Boyd, Martin. “A New Course for Hispanic Canadian Writers.” Diálogos Intercultural Services, 6 October 2009.
The article describes the first class targeted to creative writing in Spanish in Canada, which was offered at the University of Toronto-Continuing Studies Program during the fall semester 2009. The Mexican-Canadian author Martha Bátiz was the teacher.
Guzzo-McParland, Connie. “Immigrant Literature and the Canadian Canon.” National Post, 28 November 2013.
Guzzo-McParland gives perspective about what it is to belong to the genre of immigrant literature from the Italian community.
Hazelton, Hugh. “Introduction: Latin American Writing in Canada: Formation of a Literature.” In Latinocanadá: A Critical Study of Ten Latin American Writers of Canada. By Hugh Hazelton, 3–27. Montreal and Kingston: McGill-Queen’s University Press, 2007.
Traces the arrival of Hispanic peoples in Canada, their adaptation, their themes and artistic development through the years, and the author’s contextualization of what he calls “Latinocanadá.” Of interest to researchers who want to understand the historical progression of Hispanic communities in Canada.
Kamboureli, Smaro. Making a Difference: Canadian Multicultural Literature. Toronto: Oxford University Press, 1996.
The book collects representative texts of multicultural Canada, and puts a small number of Latino Canadian writers, such as Renato Trujillo, in conversation with other well-known writers. Kamboureli emphasizes Anglophone writing and forgets Francophone writing in Quebec. Important to read to understand the tension between Francophone literary recognition in Anglo-Canadian letters.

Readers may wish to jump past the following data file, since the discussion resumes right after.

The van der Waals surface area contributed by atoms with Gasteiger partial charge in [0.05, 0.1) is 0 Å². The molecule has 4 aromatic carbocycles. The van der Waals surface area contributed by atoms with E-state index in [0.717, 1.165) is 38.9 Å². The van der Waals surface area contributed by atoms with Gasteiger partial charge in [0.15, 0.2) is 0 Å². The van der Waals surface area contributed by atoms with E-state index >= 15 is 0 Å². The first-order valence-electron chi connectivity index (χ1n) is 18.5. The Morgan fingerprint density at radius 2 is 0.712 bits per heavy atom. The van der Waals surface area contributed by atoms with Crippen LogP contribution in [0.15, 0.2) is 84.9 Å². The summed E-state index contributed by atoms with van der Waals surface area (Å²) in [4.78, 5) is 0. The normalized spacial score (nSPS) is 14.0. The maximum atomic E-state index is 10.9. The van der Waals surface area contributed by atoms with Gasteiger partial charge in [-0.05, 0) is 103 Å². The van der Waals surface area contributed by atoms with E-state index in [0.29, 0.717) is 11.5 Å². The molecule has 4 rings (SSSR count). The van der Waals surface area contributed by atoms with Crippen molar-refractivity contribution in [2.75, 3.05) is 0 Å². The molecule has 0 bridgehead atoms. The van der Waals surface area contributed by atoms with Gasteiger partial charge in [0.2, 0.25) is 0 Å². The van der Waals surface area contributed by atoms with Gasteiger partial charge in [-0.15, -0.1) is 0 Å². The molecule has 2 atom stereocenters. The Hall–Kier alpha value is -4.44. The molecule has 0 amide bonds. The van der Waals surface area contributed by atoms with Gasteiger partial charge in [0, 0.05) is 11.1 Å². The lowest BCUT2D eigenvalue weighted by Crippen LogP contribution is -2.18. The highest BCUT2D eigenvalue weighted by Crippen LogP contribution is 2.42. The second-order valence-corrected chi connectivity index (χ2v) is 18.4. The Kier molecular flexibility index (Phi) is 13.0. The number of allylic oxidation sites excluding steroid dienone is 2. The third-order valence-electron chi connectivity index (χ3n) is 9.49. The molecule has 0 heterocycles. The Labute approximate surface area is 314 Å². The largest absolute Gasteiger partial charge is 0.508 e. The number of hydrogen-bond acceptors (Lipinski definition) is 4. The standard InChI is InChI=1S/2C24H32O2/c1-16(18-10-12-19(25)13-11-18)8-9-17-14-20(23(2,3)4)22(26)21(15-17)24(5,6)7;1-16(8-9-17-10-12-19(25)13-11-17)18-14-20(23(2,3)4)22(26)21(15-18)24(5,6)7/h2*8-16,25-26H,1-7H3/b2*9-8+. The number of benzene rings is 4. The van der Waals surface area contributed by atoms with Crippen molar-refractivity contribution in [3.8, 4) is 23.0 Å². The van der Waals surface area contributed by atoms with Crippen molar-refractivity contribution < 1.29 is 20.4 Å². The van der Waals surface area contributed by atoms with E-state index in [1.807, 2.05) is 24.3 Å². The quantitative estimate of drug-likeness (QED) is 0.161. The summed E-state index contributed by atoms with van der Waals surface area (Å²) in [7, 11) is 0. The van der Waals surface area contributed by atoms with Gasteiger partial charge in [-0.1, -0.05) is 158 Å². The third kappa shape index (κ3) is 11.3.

Palmer, Tamara J., and Beverly J. Rasporich. “Ethnic Literature.” In The Canadian Encyclopedia. Vol. 2. Edited by James H. Marsh, 725–728. Edmonton, AB: Hurtig, 1988.
The article explains the concept of ethnic literature and contextualizes this genre within Canadian letters. The reader will find it useful to relate the beginning of Latino Canadian letters and the importance of members of the Santiago school and their work in relation to other ethnic groups.
Pivato, Joseph. “CL History: The Sherbrooke School of Comparative Canadian Literature.” In Special Issue: New Directions in Comparative Literature. Inquire: Comparative Literature 1.1 (January 2011).
This text explains the importance of the Sherbrooke school of comparative Canadian literature in the formation of an inclusive Canadian literature that reflected Canada’s populations, Anglophones and Francophones. The school is of major importance in a multicultural and multilingual approach to literary studies.
Pivato, Joseph, Steven Tötösy de Zepetnek, and Milan V. Dimić. Literatures of Lesser Diffusion/Les Littératures de Moindre Diffusion. Proceedings of a Conference Organized by the Research Institute for Comparative Literature at the University of Alberta, 14–16 April 1988. Edmonton, AB: Canadian Comparative Literature Association, 1990.
Pioneer text that deals with systems, subsystems, and polysystems in order to understand the situation of minority literatures in Canada. Recognizes Canada as a pluricultural society with diverse literatures.
Torres-Recinos, Julio. “Antecedentes y presente de la literatura hispano canadiense: Una mirada histórica.” In Retrato de una nube: Primera antología del cuento hispano canadiense. Edited by Luis Molina Lora and Julio Torres-Recinos. Ottawa, ON: Lugar Común, 2008.
Gives a panoramic view of the evolution of Hispanic literature in Canada. Provides relevant information regarding main authors as well as past and current conditions. Recognizes Hugh Hazelton, Jorge Etcheverry, and Luis Torres as important critics.